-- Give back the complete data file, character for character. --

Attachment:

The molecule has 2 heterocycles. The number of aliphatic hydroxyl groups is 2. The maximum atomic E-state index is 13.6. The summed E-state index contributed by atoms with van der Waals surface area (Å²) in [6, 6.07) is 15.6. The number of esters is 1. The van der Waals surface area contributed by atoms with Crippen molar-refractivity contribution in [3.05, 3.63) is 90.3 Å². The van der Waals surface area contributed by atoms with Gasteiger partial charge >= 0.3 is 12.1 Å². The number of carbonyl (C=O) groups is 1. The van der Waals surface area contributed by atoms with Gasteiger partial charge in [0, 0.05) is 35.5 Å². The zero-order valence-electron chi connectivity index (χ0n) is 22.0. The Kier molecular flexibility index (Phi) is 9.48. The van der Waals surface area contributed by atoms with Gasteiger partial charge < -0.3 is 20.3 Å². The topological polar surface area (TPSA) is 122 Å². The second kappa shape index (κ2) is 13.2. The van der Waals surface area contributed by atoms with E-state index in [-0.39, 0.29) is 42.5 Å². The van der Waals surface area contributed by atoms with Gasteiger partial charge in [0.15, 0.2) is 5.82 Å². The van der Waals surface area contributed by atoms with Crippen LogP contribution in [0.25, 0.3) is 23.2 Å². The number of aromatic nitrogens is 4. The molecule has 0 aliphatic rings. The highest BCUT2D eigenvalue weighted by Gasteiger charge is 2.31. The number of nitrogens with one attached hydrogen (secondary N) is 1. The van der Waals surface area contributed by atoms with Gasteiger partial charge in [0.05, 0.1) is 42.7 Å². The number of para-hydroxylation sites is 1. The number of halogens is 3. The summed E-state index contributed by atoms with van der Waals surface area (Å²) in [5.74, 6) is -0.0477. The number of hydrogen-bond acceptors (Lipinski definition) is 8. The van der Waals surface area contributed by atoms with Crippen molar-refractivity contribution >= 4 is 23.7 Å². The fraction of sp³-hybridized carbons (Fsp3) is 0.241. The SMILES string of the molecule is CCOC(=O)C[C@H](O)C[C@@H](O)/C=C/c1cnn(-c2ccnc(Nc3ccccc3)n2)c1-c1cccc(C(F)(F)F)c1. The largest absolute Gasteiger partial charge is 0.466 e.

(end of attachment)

The molecule has 2 heterocycles. The number of aliphatic hydroxyl groups is 2. The maximum atomic E-state index is 13.6. The summed E-state index contributed by atoms with van der Waals surface area (Å²) in [6, 6.07) is 15.6. The number of esters is 1. The van der Waals surface area contributed by atoms with Crippen molar-refractivity contribution in [3.05, 3.63) is 90.3 Å². The van der Waals surface area contributed by atoms with Gasteiger partial charge >= 0.3 is 12.1 Å². The number of carbonyl (C=O) groups is 1. The van der Waals surface area contributed by atoms with Gasteiger partial charge in [0, 0.05) is 35.5 Å². The zero-order valence-electron chi connectivity index (χ0n) is 22.0. The Kier molecular flexibility index (Phi) is 9.48. The van der Waals surface area contributed by atoms with Gasteiger partial charge < -0.3 is 20.3 Å². The topological polar surface area (TPSA) is 122 Å². The second kappa shape index (κ2) is 13.2. The van der Waals surface area contributed by atoms with E-state index in [-0.39, 0.29) is 42.5 Å². The van der Waals surface area contributed by atoms with Gasteiger partial charge in [0.15, 0.2) is 5.82 Å². The van der Waals surface area contributed by atoms with Crippen LogP contribution in [0.25, 0.3) is 23.2 Å². The number of aromatic nitrogens is 4. The molecule has 0 aliphatic rings. The highest BCUT2D eigenvalue weighted by Gasteiger charge is 2.31. The number of nitrogens with one attached hydrogen (secondary N) is 1. The van der Waals surface area contributed by atoms with Gasteiger partial charge in [0.05, 0.1) is 42.7 Å². The number of para-hydroxylation sites is 1. The number of halogens is 3. The summed E-state index contributed by atoms with van der Waals surface area (Å²) in [5.74, 6) is -0.0477. The number of hydrogen-bond acceptors (Lipinski definition) is 8. The van der Waals surface area contributed by atoms with Crippen molar-refractivity contribution >= 4 is 23.7 Å². The fraction of sp³-hybridized carbons (Fsp3) is 0.241. The SMILES string of the molecule is CCOC(=O)C[C@H](O)C[C@@H](O)/C=C/c1cnn(-c2ccnc(Nc3ccccc3)n2)c1-c1cccc(C(F)(F)F)c1. The largest absolute Gasteiger partial charge is 0.466 e.